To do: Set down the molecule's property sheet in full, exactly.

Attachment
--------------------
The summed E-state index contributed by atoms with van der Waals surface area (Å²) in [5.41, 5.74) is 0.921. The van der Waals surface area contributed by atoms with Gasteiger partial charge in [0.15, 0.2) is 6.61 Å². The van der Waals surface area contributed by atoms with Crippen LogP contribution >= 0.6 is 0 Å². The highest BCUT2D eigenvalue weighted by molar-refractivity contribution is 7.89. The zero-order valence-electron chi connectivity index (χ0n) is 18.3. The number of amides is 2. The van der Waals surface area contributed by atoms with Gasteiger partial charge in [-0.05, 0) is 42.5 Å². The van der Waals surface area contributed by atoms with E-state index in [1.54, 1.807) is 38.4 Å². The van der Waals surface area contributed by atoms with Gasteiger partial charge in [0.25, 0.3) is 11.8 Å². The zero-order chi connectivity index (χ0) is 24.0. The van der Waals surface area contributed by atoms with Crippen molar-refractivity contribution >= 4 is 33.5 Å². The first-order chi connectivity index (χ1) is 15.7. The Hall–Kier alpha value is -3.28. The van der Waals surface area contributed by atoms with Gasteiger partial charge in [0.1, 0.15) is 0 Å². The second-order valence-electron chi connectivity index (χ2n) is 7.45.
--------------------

The summed E-state index contributed by atoms with van der Waals surface area (Å²) in [5.41, 5.74) is 0.921. The van der Waals surface area contributed by atoms with Gasteiger partial charge in [0.15, 0.2) is 6.61 Å². The van der Waals surface area contributed by atoms with Crippen LogP contribution >= 0.6 is 0 Å². The highest BCUT2D eigenvalue weighted by molar-refractivity contribution is 7.89. The zero-order valence-electron chi connectivity index (χ0n) is 18.3. The number of amides is 2. The van der Waals surface area contributed by atoms with Gasteiger partial charge in [-0.05, 0) is 42.5 Å². The van der Waals surface area contributed by atoms with E-state index in [1.54, 1.807) is 38.4 Å². The van der Waals surface area contributed by atoms with Gasteiger partial charge in [0.25, 0.3) is 11.8 Å². The zero-order chi connectivity index (χ0) is 24.0. The van der Waals surface area contributed by atoms with Crippen molar-refractivity contribution >= 4 is 33.5 Å². The first-order chi connectivity index (χ1) is 15.7. The Hall–Kier alpha value is -3.28. The van der Waals surface area contributed by atoms with Gasteiger partial charge in [0.1, 0.15) is 0 Å². The second-order valence-electron chi connectivity index (χ2n) is 7.45.